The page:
AO: She uses the term “resource-poor settings” and “resource-rich”
AO: Crane frames her own work amongst postcolonial STS and growing critical inquiry into ‘how science travels’ globally (see for example Adams, 2002; De Laet, 2002; Fullwiley, 2002; Hayden, 2003; Lowe, 2006; Petryna, 2009; Pigg, 2001; Reardon, 2005; Sunder Rajan, 2006). But in contrast to some of the work on “extractive” data practices, her work is largely the testing of products and cheaper versions of things available in the West in “resource-poor settings” (846).
AO: Crane uses Star and Greisemer’s “boundary object” concept:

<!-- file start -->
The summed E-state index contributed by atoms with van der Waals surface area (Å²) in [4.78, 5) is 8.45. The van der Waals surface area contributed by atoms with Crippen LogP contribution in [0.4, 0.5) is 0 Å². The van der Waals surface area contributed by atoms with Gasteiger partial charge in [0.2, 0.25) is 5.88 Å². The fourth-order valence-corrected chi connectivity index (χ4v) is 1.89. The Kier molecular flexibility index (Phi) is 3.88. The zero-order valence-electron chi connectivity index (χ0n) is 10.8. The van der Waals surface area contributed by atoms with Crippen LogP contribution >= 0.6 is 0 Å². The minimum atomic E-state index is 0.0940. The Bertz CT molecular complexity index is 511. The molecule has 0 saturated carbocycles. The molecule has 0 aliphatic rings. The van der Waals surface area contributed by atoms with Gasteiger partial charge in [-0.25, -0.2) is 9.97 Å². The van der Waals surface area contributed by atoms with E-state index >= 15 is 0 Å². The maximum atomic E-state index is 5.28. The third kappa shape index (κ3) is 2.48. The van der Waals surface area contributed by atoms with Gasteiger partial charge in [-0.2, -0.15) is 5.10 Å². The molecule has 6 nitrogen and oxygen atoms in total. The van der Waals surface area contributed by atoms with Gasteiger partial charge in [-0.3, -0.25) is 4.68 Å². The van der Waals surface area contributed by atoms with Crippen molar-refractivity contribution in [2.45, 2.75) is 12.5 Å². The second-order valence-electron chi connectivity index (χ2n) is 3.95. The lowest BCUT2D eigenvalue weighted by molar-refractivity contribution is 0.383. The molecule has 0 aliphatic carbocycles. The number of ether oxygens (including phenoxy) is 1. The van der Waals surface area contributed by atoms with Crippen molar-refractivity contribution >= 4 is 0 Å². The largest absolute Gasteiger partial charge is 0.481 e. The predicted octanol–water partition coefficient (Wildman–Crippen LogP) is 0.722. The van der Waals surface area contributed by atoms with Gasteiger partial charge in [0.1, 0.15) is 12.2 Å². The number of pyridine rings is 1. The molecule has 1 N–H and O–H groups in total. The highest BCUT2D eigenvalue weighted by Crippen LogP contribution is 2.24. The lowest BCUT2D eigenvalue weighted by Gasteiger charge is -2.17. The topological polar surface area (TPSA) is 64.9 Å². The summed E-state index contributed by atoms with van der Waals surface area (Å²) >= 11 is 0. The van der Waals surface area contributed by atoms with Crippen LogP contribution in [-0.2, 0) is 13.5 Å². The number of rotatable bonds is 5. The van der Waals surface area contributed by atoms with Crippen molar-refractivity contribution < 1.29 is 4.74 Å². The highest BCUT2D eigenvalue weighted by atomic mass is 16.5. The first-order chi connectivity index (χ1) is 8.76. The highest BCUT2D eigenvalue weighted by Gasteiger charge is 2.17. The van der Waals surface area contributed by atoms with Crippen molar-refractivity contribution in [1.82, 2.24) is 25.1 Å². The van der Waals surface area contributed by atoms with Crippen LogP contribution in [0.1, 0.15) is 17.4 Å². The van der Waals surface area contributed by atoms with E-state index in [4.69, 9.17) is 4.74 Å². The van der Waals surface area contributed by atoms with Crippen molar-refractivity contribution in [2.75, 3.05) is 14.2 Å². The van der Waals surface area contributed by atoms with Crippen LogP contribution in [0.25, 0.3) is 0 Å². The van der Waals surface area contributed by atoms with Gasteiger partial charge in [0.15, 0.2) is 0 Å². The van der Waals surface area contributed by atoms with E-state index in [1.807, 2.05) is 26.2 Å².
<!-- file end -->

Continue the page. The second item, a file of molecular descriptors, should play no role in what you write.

“placebo-control group became something of a ‘boundary object’ stand- ing between Professor Tabula and the Swedish applicants. Susan Leigh Star and James Griesemer coined this term to describe objects or entities existing at points of intersec- tion and struggle between different groups and their competing visions of reality. Each group defines the boundary object differently, according to its interests (Star and Griesemer, 1999).” (857)